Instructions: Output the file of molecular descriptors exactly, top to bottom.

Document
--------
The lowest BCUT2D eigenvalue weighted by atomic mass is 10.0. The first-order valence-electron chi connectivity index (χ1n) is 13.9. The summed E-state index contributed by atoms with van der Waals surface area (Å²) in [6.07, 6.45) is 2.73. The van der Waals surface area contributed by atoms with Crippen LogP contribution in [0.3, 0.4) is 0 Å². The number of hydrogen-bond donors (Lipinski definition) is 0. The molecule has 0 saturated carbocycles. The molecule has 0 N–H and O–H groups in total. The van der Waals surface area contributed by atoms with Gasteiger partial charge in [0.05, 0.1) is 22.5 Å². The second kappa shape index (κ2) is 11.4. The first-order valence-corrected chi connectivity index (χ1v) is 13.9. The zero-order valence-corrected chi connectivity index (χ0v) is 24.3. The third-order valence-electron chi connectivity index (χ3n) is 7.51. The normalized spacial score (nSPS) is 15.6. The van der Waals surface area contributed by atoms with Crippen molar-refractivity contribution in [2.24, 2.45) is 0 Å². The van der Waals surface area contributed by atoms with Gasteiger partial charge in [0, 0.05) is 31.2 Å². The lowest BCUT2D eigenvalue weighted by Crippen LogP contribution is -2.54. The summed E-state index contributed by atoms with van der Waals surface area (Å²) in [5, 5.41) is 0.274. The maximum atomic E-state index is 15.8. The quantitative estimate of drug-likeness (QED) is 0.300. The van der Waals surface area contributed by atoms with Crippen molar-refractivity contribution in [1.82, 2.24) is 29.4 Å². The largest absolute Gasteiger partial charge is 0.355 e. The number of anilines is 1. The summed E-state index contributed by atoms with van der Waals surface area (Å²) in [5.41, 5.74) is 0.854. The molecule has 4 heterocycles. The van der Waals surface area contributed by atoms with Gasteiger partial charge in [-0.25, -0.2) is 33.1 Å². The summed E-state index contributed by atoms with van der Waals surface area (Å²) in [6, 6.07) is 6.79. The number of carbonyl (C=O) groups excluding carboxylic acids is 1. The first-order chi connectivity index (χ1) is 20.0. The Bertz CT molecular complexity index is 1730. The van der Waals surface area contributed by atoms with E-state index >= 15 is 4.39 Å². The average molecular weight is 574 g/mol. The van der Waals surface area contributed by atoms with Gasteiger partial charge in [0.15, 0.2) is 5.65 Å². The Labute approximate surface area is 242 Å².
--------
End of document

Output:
The lowest BCUT2D eigenvalue weighted by atomic mass is 10.0. The first-order valence-electron chi connectivity index (χ1n) is 13.9. The summed E-state index contributed by atoms with van der Waals surface area (Å²) in [6.07, 6.45) is 2.73. The van der Waals surface area contributed by atoms with Crippen LogP contribution in [0.3, 0.4) is 0 Å². The number of hydrogen-bond donors (Lipinski definition) is 0. The molecule has 0 saturated carbocycles. The molecule has 0 N–H and O–H groups in total. The van der Waals surface area contributed by atoms with Gasteiger partial charge in [0.05, 0.1) is 22.5 Å². The second kappa shape index (κ2) is 11.4. The first-order valence-corrected chi connectivity index (χ1v) is 13.9. The zero-order valence-corrected chi connectivity index (χ0v) is 24.3. The third-order valence-electron chi connectivity index (χ3n) is 7.51. The normalized spacial score (nSPS) is 15.6. The van der Waals surface area contributed by atoms with Crippen molar-refractivity contribution in [2.24, 2.45) is 0 Å². The van der Waals surface area contributed by atoms with Gasteiger partial charge in [0, 0.05) is 31.2 Å². The lowest BCUT2D eigenvalue weighted by Crippen LogP contribution is -2.54. The summed E-state index contributed by atoms with van der Waals surface area (Å²) in [5, 5.41) is 0.274. The maximum atomic E-state index is 15.8. The quantitative estimate of drug-likeness (QED) is 0.300. The van der Waals surface area contributed by atoms with Crippen molar-refractivity contribution in [1.82, 2.24) is 29.4 Å². The largest absolute Gasteiger partial charge is 0.355 e. The number of anilines is 1. The summed E-state index contributed by atoms with van der Waals surface area (Å²) in [5.41, 5.74) is 0.854. The molecule has 4 heterocycles. The van der Waals surface area contributed by atoms with Gasteiger partial charge in [-0.25, -0.2) is 33.1 Å². The summed E-state index contributed by atoms with van der Waals surface area (Å²) in [6, 6.07) is 6.79. The number of carbonyl (C=O) groups excluding carboxylic acids is 1. The first-order chi connectivity index (χ1) is 20.0. The Bertz CT molecular complexity index is 1730. The van der Waals surface area contributed by atoms with E-state index >= 15 is 4.39 Å². The average molecular weight is 574 g/mol. The van der Waals surface area contributed by atoms with Gasteiger partial charge in [0.15, 0.2) is 5.65 Å². The Labute approximate surface area is 242 Å².